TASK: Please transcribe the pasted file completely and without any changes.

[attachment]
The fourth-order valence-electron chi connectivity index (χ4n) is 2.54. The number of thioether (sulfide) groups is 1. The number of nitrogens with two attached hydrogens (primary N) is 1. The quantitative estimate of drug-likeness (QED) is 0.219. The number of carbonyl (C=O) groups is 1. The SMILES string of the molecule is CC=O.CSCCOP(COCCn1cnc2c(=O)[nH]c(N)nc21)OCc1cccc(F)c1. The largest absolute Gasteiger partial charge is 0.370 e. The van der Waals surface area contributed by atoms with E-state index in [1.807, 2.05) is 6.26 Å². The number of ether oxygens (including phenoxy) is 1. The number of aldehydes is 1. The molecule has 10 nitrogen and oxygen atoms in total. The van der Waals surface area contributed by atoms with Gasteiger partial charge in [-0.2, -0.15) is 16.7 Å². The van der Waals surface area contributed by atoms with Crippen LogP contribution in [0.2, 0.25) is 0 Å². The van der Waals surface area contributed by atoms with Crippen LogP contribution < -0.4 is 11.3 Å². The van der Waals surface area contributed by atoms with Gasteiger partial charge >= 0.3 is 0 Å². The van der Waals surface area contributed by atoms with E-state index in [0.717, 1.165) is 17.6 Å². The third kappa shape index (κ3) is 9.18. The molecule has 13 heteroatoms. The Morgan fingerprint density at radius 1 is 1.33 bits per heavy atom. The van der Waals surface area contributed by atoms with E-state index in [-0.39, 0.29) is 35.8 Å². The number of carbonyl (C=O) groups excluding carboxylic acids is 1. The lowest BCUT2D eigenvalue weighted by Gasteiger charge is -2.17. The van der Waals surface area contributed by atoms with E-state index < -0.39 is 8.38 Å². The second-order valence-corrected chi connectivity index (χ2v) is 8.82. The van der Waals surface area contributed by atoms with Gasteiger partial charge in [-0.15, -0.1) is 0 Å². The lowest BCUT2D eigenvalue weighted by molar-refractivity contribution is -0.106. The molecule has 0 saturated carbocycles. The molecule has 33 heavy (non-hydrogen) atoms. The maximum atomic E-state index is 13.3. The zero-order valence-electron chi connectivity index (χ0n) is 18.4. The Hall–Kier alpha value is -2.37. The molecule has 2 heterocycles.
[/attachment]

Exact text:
The fourth-order valence-electron chi connectivity index (χ4n) is 2.54. The number of thioether (sulfide) groups is 1. The number of nitrogens with two attached hydrogens (primary N) is 1. The quantitative estimate of drug-likeness (QED) is 0.219. The number of carbonyl (C=O) groups is 1. The SMILES string of the molecule is CC=O.CSCCOP(COCCn1cnc2c(=O)[nH]c(N)nc21)OCc1cccc(F)c1. The largest absolute Gasteiger partial charge is 0.370 e. The van der Waals surface area contributed by atoms with E-state index in [1.807, 2.05) is 6.26 Å². The number of ether oxygens (including phenoxy) is 1. The number of aldehydes is 1. The molecule has 10 nitrogen and oxygen atoms in total. The van der Waals surface area contributed by atoms with Gasteiger partial charge in [-0.2, -0.15) is 16.7 Å². The van der Waals surface area contributed by atoms with Crippen LogP contribution in [0.2, 0.25) is 0 Å². The van der Waals surface area contributed by atoms with Crippen LogP contribution < -0.4 is 11.3 Å². The van der Waals surface area contributed by atoms with Gasteiger partial charge >= 0.3 is 0 Å². The van der Waals surface area contributed by atoms with E-state index in [0.717, 1.165) is 17.6 Å². The third kappa shape index (κ3) is 9.18. The molecule has 13 heteroatoms. The Morgan fingerprint density at radius 1 is 1.33 bits per heavy atom. The van der Waals surface area contributed by atoms with E-state index in [-0.39, 0.29) is 35.8 Å². The number of carbonyl (C=O) groups excluding carboxylic acids is 1. The lowest BCUT2D eigenvalue weighted by Gasteiger charge is -2.17. The van der Waals surface area contributed by atoms with E-state index < -0.39 is 8.38 Å². The second-order valence-corrected chi connectivity index (χ2v) is 8.82. The van der Waals surface area contributed by atoms with Gasteiger partial charge in [-0.15, -0.1) is 0 Å². The lowest BCUT2D eigenvalue weighted by molar-refractivity contribution is -0.106. The molecule has 0 saturated carbocycles. The molecule has 33 heavy (non-hydrogen) atoms. The maximum atomic E-state index is 13.3. The zero-order valence-electron chi connectivity index (χ0n) is 18.4. The Hall–Kier alpha value is -2.37. The molecule has 2 heterocycles.